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You’re Being Terminated.  How To Accept It And Move Forward

Michael VanBruaene

Michael VanBruaene

By Michael VanBruaene, Guest Blogger

Someone recently contacted me to ask my thoughts and suggestions as to what she should do upon being terminated after working for many years for a company.  Below is the email sent to her.  The name below is not her name. 

Dear Charlotte,

I’ve been terminated a few times due to changes in organization strategy and financial conditions.  It’s never been easy, but there have been many benefits along the way.  I am assuming that you are inclined to find another position that is full time. Some thoughts. 

Leave on good terms with everyone, even if it’s hard to do.  You want to have a positive mind-set when you depart.  It will be healthy for your well-being.  Negative thoughts and feelings will not be good for you going forward.  You want to nurture positive feelings and perspectives.  And you never know when you may need help from your colleagues and/or management in the future.  To the extent feasible say good-bye to as many people as possible, and wish them well. 

Take some time to relax.  Maybe a couple of weeks, before you start to look for work.  You can probably use the rest and can use the time think about your career and your accomplishments. 

Don’t take it personally.  It happens to a lot people every day.  And business, unfortunately, is business regardless if it’s a for profit, non-profit or governmental organizations.

It’s not about who you are as a person.  Maintain your personal integrity and sense of self.  That can never be taken it away from you and is a very important asset. 

There may be unknown positives that will appear.  Sometimes it’s time for a change.  Also, we may be compelled to do something completely different going forward, because we’ve been forced into a new set of circumstances. 

Be open to possibilities.  Much of life, maybe all of it, is subject to fate.  Be open to whatever you see, feel, read and hear.  Take care to not see new things from a negative position; and also to be aware of any negative perceptions you may have about anything.  (Even if you believe you are being “realistic”) 

Take one day at a time and be busy.  Develop and follow a to-do list.  It will keep you active mentally and physically and will keep you mentally sharp.  It’s also important to create personal momentum.  For some people, if they look too far ahead they become depressed about the future. 

Who are you?  This is a good time to think about your essence and how that might pertain to the kind of work you do in the future.  What activities are most enjoyable for you; in what types of activities do you lose a sense of time?  What types of work are easiest for you, almost second nature?  How might you find work that is conducive to your essence?

Network.  Get in contact with colleagues and friends, possibly in this manner:

Develop a one page, or so, summary of your strengths, accomplishments and work history.  When you ask to meet with someone, state that you are looking for their thoughts about how you might proceed with your career.  During or at the end of your conversation you can ask them if they know anyone else with whom you could meet for advice.  And also inform them that you will keep them posted on how the meeting went with their referral.  This gives you an opportunity to stay connected.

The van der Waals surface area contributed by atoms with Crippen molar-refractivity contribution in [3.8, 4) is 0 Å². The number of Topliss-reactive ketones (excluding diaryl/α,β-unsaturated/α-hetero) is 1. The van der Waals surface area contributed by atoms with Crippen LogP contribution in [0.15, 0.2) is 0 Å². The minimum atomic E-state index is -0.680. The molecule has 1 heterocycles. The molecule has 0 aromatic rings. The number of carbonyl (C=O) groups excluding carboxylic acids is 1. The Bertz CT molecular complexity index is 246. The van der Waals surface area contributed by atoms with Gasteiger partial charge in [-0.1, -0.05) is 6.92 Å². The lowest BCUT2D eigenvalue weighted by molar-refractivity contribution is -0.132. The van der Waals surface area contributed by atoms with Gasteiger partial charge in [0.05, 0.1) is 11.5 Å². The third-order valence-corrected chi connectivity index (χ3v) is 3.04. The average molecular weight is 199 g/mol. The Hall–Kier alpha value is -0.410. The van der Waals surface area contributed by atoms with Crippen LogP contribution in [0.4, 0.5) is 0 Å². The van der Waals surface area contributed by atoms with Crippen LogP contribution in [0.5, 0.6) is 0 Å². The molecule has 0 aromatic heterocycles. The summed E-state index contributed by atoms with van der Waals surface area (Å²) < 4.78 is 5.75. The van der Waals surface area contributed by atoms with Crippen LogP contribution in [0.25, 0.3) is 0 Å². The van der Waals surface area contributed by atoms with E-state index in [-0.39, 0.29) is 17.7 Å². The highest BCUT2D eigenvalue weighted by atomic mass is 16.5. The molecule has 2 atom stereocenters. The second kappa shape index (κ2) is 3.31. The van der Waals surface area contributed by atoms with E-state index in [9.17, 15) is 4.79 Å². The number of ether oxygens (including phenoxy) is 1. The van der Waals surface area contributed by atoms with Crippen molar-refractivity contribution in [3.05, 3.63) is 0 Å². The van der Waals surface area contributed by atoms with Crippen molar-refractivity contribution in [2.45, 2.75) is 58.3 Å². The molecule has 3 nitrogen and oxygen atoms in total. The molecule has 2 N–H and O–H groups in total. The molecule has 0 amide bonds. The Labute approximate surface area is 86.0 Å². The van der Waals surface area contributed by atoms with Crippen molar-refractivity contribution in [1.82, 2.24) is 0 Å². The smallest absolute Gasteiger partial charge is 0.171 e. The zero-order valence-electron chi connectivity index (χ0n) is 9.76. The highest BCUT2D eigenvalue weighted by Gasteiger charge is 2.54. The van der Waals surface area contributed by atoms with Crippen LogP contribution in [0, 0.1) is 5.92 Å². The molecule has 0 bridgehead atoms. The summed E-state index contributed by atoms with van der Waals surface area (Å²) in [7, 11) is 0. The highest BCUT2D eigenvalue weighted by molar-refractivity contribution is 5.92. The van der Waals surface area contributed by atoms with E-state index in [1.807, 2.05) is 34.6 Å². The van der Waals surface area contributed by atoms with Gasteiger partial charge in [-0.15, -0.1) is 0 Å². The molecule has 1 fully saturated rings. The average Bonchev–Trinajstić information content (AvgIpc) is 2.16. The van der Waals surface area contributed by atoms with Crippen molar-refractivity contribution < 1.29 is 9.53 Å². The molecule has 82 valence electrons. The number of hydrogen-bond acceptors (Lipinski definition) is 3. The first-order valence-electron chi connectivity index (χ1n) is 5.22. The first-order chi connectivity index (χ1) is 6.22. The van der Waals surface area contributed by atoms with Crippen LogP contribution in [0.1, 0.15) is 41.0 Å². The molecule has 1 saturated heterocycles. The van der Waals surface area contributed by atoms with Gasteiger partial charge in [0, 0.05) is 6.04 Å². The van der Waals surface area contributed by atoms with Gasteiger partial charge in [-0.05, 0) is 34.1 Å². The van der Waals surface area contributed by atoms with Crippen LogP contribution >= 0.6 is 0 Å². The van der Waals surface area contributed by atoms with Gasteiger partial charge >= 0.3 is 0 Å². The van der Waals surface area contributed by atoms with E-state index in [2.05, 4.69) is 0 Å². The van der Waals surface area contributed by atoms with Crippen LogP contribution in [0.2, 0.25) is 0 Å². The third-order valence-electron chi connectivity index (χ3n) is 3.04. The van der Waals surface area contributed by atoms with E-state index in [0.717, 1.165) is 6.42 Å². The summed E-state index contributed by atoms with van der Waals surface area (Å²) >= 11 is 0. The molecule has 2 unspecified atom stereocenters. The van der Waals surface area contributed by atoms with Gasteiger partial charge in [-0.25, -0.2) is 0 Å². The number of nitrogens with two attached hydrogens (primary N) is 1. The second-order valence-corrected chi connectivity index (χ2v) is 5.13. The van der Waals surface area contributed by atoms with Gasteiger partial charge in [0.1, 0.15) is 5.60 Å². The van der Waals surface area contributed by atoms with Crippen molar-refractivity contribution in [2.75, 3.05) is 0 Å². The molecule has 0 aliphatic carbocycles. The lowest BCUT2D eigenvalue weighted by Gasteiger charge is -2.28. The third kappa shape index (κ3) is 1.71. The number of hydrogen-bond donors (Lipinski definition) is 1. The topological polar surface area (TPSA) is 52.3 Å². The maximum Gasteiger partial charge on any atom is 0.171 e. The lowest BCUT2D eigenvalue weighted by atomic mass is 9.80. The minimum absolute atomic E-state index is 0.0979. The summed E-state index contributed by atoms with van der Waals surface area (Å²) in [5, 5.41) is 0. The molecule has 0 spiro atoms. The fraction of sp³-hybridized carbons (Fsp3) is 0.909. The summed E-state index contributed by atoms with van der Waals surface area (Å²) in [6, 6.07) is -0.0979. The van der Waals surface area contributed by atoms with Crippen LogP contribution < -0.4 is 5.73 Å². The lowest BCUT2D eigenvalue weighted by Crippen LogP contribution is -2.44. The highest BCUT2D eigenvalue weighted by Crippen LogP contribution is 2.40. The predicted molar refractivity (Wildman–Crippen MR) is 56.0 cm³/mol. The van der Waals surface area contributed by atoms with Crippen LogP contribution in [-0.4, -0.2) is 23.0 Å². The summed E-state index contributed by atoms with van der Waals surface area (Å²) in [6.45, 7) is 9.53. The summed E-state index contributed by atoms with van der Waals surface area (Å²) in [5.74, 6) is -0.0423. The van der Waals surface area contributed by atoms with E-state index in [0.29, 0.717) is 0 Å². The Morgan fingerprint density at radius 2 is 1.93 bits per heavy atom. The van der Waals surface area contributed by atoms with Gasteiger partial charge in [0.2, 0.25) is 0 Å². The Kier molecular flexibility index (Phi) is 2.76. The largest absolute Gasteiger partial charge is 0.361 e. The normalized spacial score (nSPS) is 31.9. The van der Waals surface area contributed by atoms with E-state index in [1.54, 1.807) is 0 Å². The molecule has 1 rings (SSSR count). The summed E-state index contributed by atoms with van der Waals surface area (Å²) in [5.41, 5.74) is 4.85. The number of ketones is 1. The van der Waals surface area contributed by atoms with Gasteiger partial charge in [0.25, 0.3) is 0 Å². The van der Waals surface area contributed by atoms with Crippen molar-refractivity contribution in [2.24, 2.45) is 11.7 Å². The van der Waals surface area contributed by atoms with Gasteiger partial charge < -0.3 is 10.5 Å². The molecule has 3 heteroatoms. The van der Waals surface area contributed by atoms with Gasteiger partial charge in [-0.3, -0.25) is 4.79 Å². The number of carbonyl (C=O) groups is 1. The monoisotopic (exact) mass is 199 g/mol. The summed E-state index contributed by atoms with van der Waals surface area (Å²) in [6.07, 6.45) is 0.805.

The objective with this approach is to find work, but not by explicitly asking for work.  Explicitly asking for work will lead you to dead-ends with your contacts.  Most people will want to help you and will refer you to one or more others.  And if they know of work in their organization they will inform you of the position. 

There is a book called.  The Joy Of Job Hunting.  It may be out of print.  I think it describes this process in more detail. 

Social media.  Get on LinkedIn.  As you know it’s one of the ways that people find out about us. You may also want to consider developing a rudimentary website about your-self.  The easiest way is via Google.  It provides a basic platform that is free.

Your accomplishments.  List your accomplishments and any key milestones or items of note, not just job responsibilities. This will come in handy when you have a job interview or are networking, as well as when you develop your resume.  Note that job longevity and loyalty to an organization are accomplishments; also the ability to change and evolve over 38 years of work.  You must also be good at working with others and being a team member. 

Be confident.  You’ve accomplished a lot and there is more that you can accomplish.  You have tremendous value to the world and anyone with whom you work. 

Exercise.  You will have time to do this.  It will help you to feel good.  And if you happen to do it with others it will help you to generally feel good and also network. 

Inform friends and acquaintances. Be open to informing friends, acquaintances and anyone you meet about your being out of work and that you are looking for a new position.  Be ready to give them a quick summary of what you do, and can do. 

Any chance of working on your own?  Consider being open to working on your own doing special projects for others.  This is a good way to network and stay active and ready for full time work. 

I hope this at least a little helpful.  Let me know if you have questions.

The very best to you,


Michael VanBruaene was a KPMG Director and blogs at “Michael VanBruaene – Pragmatic Approaches To Move You and Your Organization Forward”.  

Michael VanBruaene.  How can I help you? How can we collaborate? See the services I provide and other organization and personal development tools and articles at  Contact me at

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